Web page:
The Madre Herald
WEDNESDAY, March 10th, 2010
High School Population Reeling After Popularite Discovery
AP, Atlanta – This past weekend, Shady Maple School District struck gold upon the recent discovery of something many considered a finite natural resource: popularite. Known to increase social status and enhance good looks, popularite was considered so valuable and hard-to-find, many teens went great lengths to get it. Now that’s no longer necessary.
“I was digging a hole in the backyard and just stumbled on it,” said Charlie Chinklbotz of his find - a chunk of popularite the size of a mini-van. “There’s enough for every student in town. Heck, enough for every student in the county! Some people told me I should sell it. I don’t need any now that I’m grown. But like most folks, I had some hard times in school, so I’m giving it away for free.”
Yes, that’s right - FOR FREE.
News of Mr. Chinklebotz’s generosity spread quickly, followed by cheers from local high school students. “No one needs to back stab or spread rumors anymore!” exclaimed junior, Missy Henderson. “I’m just glad I can relax and be myself now,” said fellow-classmate, Ryan Brown.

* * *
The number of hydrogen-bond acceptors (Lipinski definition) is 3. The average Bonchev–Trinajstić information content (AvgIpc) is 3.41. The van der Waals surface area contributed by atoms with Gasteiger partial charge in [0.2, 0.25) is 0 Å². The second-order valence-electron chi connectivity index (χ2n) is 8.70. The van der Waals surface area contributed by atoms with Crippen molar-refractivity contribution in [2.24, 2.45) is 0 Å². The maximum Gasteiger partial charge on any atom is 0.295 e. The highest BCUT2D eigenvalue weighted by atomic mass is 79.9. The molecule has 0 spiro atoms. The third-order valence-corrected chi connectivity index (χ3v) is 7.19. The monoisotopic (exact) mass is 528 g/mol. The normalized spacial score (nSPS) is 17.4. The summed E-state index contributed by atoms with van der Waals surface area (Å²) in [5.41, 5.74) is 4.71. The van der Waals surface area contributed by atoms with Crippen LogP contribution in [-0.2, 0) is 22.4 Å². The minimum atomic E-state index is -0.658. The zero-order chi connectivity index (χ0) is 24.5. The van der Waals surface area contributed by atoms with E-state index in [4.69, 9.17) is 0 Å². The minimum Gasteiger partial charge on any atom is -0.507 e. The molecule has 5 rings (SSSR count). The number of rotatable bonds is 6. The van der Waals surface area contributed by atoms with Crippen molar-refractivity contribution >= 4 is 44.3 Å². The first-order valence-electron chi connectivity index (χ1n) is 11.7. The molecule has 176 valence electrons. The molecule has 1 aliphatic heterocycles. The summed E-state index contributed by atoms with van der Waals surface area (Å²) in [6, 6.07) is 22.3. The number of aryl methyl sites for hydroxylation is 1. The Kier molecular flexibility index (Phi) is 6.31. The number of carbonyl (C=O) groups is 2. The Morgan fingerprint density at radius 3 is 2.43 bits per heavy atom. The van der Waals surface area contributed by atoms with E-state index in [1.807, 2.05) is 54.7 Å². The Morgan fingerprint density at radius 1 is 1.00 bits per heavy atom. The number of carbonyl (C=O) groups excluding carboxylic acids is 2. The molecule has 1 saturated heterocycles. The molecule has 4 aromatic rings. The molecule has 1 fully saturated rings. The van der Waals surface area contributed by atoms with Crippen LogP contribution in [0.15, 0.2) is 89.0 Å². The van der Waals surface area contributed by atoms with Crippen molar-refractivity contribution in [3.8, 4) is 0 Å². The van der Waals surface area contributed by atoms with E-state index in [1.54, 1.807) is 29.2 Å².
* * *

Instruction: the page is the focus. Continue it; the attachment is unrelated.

But not everyone was thrilled.
“I worked so hard to get my popularite,” confessed one teen girl, who asked to remain anonymous. “It’s not fair that kids can just get it now.” She went on to describe one of many tireless battles she waged to obtain popularite. “Just last year, a new girl entered school right in the middle of the semester. I just knew she’d take some of my popularite without even having to do anything. I had to act fast.”
After a carefully crafted smear campaign, highlighted by a nasty rumor stating the girl slept with a Jimmy Kimmel photo under her pillow, she managed to not only cause undying embarrassment for the girl, but obtain of 1.5 ounces of popularite in the process.
“I always did what it took to keep my popularite – from giving girls the stink eye to flat out bullying and blackmail. No one could stand in my way.”
Now, it seems, no one cares anymore, and that just makes her mad. “Now that no one’s afraid of me anymore, I don’t have friends. It’s not fair.”
Now that there’s enough popularite for everyone, this reporter wonders what will happen to the now unstable social structure of the student population. Will students begin treating each other better than before? Will teen angst becoming a thing of the past?
I, for one, hope so.
Many say it looks like 'a plain old rock.'